2000–2011: Television and critical success[edit]


Smart after her Primetime Emmy Award win on September 21, 2008.
In 2000, Smart was cast as Lana Gardener on the hit show Frasier, set in her hometown of Seattle. She went on to win two Emmy Awards for Outstanding Guest Actress in a Comedy Series.[15] Reflecting on the role, Smart said: "I had loved that role on Frasier so much, particularly that first episode. It’s nice to get nominated and win for something you were particularly proud of. At the time I was a little bit snobby about doing guest parts. Based on what I don’t know. It wasn’t something I was seeking. But my agent said, “You have to read this.” I thought it was hilarious and the show was brilliant so I didn’t even hesitate. I remember when we did the table read with the rest of the cast we could hardly get through it we were laughing so hard."[15]
The same year, she played in a Broadway production of The Man Who Came to Dinner, which earned her a Tony Award nomination.[16] Soon after, she landed roles in several high-profile films including Sweet Home Alabama (2002), playing the mother in law of Reese Witherspoon,[17] and in the comedy Bringing Down The House (2002), opposite Queen Latifah.[18] She also had a supporting role in the independent drama Garden State (2004). Between 2000 and 2004, Smart played the role of Supervisor of Detectives and ex-wife to Chief Jack Mannion of the Metropolitan Police Department on The District.[19]
From 2002 to 2007 she voiced Dr. Ann Possible in Kim Possible,[20] and also provided the voice of the alcoholic chain-smoking, Pickles Oblong, on The Oblongs. In 2004, she reprised her voice role as Reba Heyerdahl in an episode of the Nickelodeon series Hey Arnold!.[3] The same year, she was cast in a lead role in the short-lived Center of the Universe.[21] She also had a supporting role in David O. Russell's I Heart Huckabees (2004).[22][23]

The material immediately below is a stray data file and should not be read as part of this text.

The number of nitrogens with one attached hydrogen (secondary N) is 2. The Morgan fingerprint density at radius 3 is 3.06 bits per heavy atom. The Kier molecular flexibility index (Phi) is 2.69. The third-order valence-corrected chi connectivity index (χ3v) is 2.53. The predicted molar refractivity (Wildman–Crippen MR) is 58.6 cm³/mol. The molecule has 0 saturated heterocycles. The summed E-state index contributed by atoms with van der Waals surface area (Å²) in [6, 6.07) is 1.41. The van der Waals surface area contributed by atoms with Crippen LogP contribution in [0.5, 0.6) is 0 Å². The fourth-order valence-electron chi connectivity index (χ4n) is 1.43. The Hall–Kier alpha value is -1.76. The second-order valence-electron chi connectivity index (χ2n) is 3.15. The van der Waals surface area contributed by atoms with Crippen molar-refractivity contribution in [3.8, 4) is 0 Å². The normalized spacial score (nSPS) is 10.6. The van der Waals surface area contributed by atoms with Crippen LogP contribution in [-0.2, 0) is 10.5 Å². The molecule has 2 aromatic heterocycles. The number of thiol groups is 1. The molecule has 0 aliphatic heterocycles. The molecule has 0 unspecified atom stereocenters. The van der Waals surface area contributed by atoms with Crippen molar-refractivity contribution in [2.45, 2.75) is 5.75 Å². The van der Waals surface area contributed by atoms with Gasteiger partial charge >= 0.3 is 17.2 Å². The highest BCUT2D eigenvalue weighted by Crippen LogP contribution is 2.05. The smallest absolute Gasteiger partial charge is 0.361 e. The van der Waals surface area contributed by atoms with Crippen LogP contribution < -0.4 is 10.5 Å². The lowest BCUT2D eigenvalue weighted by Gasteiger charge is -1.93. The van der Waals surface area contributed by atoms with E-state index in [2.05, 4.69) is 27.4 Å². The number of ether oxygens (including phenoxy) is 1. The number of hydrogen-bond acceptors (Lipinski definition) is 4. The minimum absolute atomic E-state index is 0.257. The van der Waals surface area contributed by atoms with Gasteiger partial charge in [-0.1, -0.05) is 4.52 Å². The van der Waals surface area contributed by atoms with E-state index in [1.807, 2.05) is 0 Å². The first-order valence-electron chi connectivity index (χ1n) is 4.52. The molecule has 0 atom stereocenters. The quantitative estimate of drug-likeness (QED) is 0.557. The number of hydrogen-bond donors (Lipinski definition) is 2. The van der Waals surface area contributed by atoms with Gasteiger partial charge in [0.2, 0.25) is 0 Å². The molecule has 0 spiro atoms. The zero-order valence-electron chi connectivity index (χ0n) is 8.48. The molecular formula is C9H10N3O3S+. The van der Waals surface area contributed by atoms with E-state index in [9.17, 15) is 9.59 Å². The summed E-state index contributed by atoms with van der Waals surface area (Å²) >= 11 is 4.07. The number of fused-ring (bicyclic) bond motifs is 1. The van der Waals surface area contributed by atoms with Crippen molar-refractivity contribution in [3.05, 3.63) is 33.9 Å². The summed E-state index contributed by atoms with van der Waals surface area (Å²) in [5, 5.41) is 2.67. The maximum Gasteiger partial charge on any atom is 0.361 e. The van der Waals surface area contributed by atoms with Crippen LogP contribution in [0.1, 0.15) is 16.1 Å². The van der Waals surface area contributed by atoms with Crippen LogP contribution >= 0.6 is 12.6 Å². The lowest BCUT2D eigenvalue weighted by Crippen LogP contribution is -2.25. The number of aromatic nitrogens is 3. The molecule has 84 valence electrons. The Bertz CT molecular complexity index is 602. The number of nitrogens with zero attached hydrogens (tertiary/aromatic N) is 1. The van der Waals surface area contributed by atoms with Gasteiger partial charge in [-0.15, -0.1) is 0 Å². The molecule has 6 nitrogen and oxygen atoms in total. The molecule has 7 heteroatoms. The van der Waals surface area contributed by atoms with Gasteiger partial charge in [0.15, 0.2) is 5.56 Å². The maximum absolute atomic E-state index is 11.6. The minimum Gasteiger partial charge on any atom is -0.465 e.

In January 2006, Smart joined the cast of the Fox series 24, playing the mentally unstable First Lady of the United States, Martha Logan, to actor Gregory Itzin's President Charles Logan.[24] She received back-to-back Emmy nominations for Outstanding Supporting Actress in a Drama Series and Outstanding Guest Actress in a Drama for the role in 2006 and 2007.[15] She also appeared in several films between 2006 and 2010, including the Curtis Hanson-directed drama Lucky You (2007), opposite Drew Barrymore; Youth in Revolt (2009); and the independent comedy Barry Munday (2010), opposite Patrick Wilson and Chloë Sevigny.[25]
Smart won her third Emmy Award for Best Supporting Actress in a Comedy Series for portraying Samantha's overbearing mother in the sitcom Samantha Who?, opposite Christina Applegate,[26] which she played from 2007 to 2009. She later was cast as Hawaii Governor Pat Jameson during the first season of the CBS-TV remake of Hawaii Five-0.[27]